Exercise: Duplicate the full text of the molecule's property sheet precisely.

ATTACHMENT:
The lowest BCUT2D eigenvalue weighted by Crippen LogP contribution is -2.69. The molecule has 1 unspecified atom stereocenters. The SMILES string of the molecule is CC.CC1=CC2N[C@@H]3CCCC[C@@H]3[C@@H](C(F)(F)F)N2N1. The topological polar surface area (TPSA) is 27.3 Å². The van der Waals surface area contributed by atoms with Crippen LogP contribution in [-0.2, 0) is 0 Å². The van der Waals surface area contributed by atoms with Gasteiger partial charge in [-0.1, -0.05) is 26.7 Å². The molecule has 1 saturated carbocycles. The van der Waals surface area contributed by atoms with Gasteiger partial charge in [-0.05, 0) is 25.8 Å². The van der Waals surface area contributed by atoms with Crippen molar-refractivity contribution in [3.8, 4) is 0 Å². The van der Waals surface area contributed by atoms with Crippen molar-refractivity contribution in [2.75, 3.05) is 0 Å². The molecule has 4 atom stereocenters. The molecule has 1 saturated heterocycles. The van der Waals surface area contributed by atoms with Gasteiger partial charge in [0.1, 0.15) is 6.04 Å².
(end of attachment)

The lowest BCUT2D eigenvalue weighted by Crippen LogP contribution is -2.69. The molecule has 1 unspecified atom stereocenters. The SMILES string of the molecule is CC.CC1=CC2N[C@@H]3CCCC[C@@H]3[C@@H](C(F)(F)F)N2N1. The topological polar surface area (TPSA) is 27.3 Å². The van der Waals surface area contributed by atoms with Crippen LogP contribution in [-0.2, 0) is 0 Å². The van der Waals surface area contributed by atoms with Gasteiger partial charge in [-0.1, -0.05) is 26.7 Å². The molecule has 1 saturated carbocycles. The van der Waals surface area contributed by atoms with Gasteiger partial charge in [-0.05, 0) is 25.8 Å². The van der Waals surface area contributed by atoms with Crippen molar-refractivity contribution in [3.8, 4) is 0 Å². The van der Waals surface area contributed by atoms with Crippen molar-refractivity contribution in [2.75, 3.05) is 0 Å². The molecule has 4 atom stereocenters. The molecule has 1 saturated heterocycles. The van der Waals surface area contributed by atoms with Gasteiger partial charge in [0.1, 0.15) is 6.04 Å².